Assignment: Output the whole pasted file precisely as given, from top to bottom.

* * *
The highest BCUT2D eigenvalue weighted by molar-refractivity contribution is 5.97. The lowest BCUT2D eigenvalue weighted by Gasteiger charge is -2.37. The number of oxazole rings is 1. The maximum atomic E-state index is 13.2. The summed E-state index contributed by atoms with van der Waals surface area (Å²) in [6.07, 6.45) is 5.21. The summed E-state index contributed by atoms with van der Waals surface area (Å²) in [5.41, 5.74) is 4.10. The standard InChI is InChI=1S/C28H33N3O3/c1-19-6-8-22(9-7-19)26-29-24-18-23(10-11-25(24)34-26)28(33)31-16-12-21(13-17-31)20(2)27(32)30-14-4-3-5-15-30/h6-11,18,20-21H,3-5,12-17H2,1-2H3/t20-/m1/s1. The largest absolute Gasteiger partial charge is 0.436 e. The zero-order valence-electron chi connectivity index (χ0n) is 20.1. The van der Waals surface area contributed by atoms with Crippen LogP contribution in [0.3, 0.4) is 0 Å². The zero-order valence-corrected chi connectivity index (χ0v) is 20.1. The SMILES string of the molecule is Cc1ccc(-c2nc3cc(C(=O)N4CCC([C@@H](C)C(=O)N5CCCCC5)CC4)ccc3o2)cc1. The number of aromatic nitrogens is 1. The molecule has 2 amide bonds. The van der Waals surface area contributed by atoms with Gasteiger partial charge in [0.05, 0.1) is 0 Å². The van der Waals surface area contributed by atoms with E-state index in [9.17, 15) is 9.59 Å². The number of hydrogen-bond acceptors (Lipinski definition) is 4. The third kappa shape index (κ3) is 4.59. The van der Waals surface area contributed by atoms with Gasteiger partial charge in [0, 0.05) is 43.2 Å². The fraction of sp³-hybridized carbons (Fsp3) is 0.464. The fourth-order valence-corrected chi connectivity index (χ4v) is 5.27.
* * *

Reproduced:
The highest BCUT2D eigenvalue weighted by molar-refractivity contribution is 5.97. The lowest BCUT2D eigenvalue weighted by Gasteiger charge is -2.37. The number of oxazole rings is 1. The maximum atomic E-state index is 13.2. The summed E-state index contributed by atoms with van der Waals surface area (Å²) in [6.07, 6.45) is 5.21. The summed E-state index contributed by atoms with van der Waals surface area (Å²) in [5.41, 5.74) is 4.10. The standard InChI is InChI=1S/C28H33N3O3/c1-19-6-8-22(9-7-19)26-29-24-18-23(10-11-25(24)34-26)28(33)31-16-12-21(13-17-31)20(2)27(32)30-14-4-3-5-15-30/h6-11,18,20-21H,3-5,12-17H2,1-2H3/t20-/m1/s1. The largest absolute Gasteiger partial charge is 0.436 e. The zero-order valence-electron chi connectivity index (χ0n) is 20.1. The van der Waals surface area contributed by atoms with Crippen LogP contribution in [0.3, 0.4) is 0 Å². The zero-order valence-corrected chi connectivity index (χ0v) is 20.1. The SMILES string of the molecule is Cc1ccc(-c2nc3cc(C(=O)N4CCC([C@@H](C)C(=O)N5CCCCC5)CC4)ccc3o2)cc1. The number of aromatic nitrogens is 1. The molecule has 2 amide bonds. The van der Waals surface area contributed by atoms with Gasteiger partial charge in [0.05, 0.1) is 0 Å². The van der Waals surface area contributed by atoms with E-state index in [9.17, 15) is 9.59 Å². The number of hydrogen-bond acceptors (Lipinski definition) is 4. The third kappa shape index (κ3) is 4.59. The van der Waals surface area contributed by atoms with Gasteiger partial charge in [0, 0.05) is 43.2 Å². The fraction of sp³-hybridized carbons (Fsp3) is 0.464. The fourth-order valence-corrected chi connectivity index (χ4v) is 5.27.